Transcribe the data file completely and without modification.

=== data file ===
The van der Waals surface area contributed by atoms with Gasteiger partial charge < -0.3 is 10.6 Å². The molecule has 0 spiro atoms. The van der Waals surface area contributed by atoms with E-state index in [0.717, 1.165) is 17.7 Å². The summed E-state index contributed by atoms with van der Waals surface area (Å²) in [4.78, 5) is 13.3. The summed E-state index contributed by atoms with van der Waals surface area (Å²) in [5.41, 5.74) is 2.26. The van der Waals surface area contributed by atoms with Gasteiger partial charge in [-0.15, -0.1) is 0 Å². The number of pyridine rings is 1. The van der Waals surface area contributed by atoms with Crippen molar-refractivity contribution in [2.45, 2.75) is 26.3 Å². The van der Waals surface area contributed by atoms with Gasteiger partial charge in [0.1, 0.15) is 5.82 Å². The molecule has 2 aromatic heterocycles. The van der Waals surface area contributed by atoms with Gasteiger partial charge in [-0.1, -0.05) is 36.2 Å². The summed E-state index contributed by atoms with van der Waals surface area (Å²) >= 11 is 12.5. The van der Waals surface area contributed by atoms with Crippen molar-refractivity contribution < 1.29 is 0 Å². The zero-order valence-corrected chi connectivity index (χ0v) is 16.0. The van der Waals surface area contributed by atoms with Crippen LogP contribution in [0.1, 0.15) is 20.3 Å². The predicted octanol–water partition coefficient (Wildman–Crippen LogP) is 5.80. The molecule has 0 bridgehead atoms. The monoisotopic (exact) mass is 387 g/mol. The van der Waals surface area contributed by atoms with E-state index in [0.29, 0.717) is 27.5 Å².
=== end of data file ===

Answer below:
The van der Waals surface area contributed by atoms with Gasteiger partial charge < -0.3 is 10.6 Å². The molecule has 0 spiro atoms. The van der Waals surface area contributed by atoms with E-state index in [0.717, 1.165) is 17.7 Å². The summed E-state index contributed by atoms with van der Waals surface area (Å²) in [4.78, 5) is 13.3. The summed E-state index contributed by atoms with van der Waals surface area (Å²) in [5.41, 5.74) is 2.26. The van der Waals surface area contributed by atoms with Gasteiger partial charge in [-0.15, -0.1) is 0 Å². The number of pyridine rings is 1. The van der Waals surface area contributed by atoms with Crippen molar-refractivity contribution in [2.45, 2.75) is 26.3 Å². The van der Waals surface area contributed by atoms with Gasteiger partial charge in [0.1, 0.15) is 5.82 Å². The molecule has 2 aromatic heterocycles. The van der Waals surface area contributed by atoms with Gasteiger partial charge in [-0.1, -0.05) is 36.2 Å². The summed E-state index contributed by atoms with van der Waals surface area (Å²) >= 11 is 12.5. The van der Waals surface area contributed by atoms with Crippen molar-refractivity contribution < 1.29 is 0 Å². The zero-order valence-corrected chi connectivity index (χ0v) is 16.0. The van der Waals surface area contributed by atoms with Crippen LogP contribution in [0.1, 0.15) is 20.3 Å². The predicted octanol–water partition coefficient (Wildman–Crippen LogP) is 5.80. The molecule has 0 bridgehead atoms. The monoisotopic (exact) mass is 387 g/mol. The van der Waals surface area contributed by atoms with E-state index in [0.29, 0.717) is 27.5 Å².